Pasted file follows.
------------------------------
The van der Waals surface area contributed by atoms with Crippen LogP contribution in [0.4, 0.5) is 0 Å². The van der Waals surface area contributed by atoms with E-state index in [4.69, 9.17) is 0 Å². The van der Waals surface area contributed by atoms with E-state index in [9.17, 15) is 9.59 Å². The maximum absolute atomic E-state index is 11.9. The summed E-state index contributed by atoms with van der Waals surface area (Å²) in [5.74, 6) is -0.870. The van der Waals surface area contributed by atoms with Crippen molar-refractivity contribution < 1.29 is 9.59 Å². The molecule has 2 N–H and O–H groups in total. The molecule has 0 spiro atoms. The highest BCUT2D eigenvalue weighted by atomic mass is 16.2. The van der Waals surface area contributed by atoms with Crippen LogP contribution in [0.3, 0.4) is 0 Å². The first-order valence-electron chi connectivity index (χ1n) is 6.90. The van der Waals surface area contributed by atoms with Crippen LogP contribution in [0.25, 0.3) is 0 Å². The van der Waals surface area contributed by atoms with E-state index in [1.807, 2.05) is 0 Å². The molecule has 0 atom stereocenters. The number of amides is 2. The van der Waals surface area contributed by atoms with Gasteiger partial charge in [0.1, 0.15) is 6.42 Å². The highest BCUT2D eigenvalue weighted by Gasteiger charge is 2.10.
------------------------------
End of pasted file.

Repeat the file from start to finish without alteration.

The van der Waals surface area contributed by atoms with Crippen LogP contribution in [0.4, 0.5) is 0 Å². The van der Waals surface area contributed by atoms with E-state index in [4.69, 9.17) is 0 Å². The van der Waals surface area contributed by atoms with E-state index in [9.17, 15) is 9.59 Å². The maximum absolute atomic E-state index is 11.9. The summed E-state index contributed by atoms with van der Waals surface area (Å²) in [5.74, 6) is -0.870. The van der Waals surface area contributed by atoms with Crippen molar-refractivity contribution < 1.29 is 9.59 Å². The molecule has 2 N–H and O–H groups in total. The molecule has 0 spiro atoms. The highest BCUT2D eigenvalue weighted by atomic mass is 16.2. The van der Waals surface area contributed by atoms with Crippen LogP contribution in [0.3, 0.4) is 0 Å². The first-order valence-electron chi connectivity index (χ1n) is 6.90. The van der Waals surface area contributed by atoms with Crippen LogP contribution in [0.25, 0.3) is 0 Å². The van der Waals surface area contributed by atoms with E-state index in [1.807, 2.05) is 0 Å². The molecule has 0 atom stereocenters. The number of amides is 2. The van der Waals surface area contributed by atoms with Gasteiger partial charge in [0.1, 0.15) is 6.42 Å². The highest BCUT2D eigenvalue weighted by Gasteiger charge is 2.10.